Congenital erythropoietic porphyria (CEP) is an unaddressed orphan disease caused by a rare genetic disorder leading to accumulation of uro/coproporphyrin-I (uro-I) in tissues due to inhibition of the enzyme uroporphyrinogen-III synthase. Clinical manifestations of CEP include bone fragility, severe photosensitivity, and photo-mutilation. Currently there is no specific treatment for CEP, except bone marrow transplantation.
Researchers at Rutgers University have shown that fluorescent porphyrins cause protein aggregation that interferes with protein function, and consequently cellular function. They have found that uro-I accumulation leads to protein aggregation and CEP-related bone phenotype, and have developed a zebrafish model that phenocopies features of CEP. As in human patients, uro-I accumulated in the bones of zebrafish, leads to impaired bone development. In an osteoblast-like cell line, uro-I decreased mineralization, aggregated bone matrix proteins, activated endoplasmic reticulum stress and disrupted autophagy.
Using high-throughput drug screening, the researchers have identified acitretin, a second-generation retinoid, that reduces uro-I accumulation and its deleterious effects on bones. Another retinoid, tretinoin showed porphyrin clearance in zebrafish. These findings provide a new CEP experimental model and describe the use of retinoids as potential repurposed therapeutics for CEP.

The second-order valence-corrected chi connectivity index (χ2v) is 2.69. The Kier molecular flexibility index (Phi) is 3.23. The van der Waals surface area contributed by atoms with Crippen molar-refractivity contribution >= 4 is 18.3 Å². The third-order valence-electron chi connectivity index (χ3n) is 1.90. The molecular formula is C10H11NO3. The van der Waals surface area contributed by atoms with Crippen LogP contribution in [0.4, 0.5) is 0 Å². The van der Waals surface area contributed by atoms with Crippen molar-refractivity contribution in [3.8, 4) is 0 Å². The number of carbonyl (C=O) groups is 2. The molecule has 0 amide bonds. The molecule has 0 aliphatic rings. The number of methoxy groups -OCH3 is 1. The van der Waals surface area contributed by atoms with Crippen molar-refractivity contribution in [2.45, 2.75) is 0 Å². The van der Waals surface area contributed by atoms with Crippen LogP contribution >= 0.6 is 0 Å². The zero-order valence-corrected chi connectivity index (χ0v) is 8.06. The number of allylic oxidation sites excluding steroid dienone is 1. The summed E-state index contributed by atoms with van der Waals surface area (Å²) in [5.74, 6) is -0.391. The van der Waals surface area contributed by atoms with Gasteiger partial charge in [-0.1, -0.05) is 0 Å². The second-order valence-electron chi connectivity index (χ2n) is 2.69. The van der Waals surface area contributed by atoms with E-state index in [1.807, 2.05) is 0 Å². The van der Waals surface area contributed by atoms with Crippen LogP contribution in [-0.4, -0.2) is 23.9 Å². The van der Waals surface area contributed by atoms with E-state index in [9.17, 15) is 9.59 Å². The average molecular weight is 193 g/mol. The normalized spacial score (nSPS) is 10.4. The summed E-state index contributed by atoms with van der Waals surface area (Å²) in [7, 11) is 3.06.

- Model and related technology can be used to reduce R&D costs and drug development timeline via the use of FDA-approved drugs acitretin and tretinoin.
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- Bragazzi Cunha, J., Elenbaas, J.S., Maitra, D. et al. (2021). Acitretin mitigates uroporphyrin-induced bone defects in congenital erythropoietic porphyria models. Scientific Reports. Link.
- Maitra D, Cunha JB, Elenbaas JS, Bonkovsky HL, Shavit JA, Omary MB. (2019). Porphyrin-induced protein oxidation and aggregation as a mechanism of porphyria associated cell injury. Cell Mol Gastroenterol Hepatol. Link.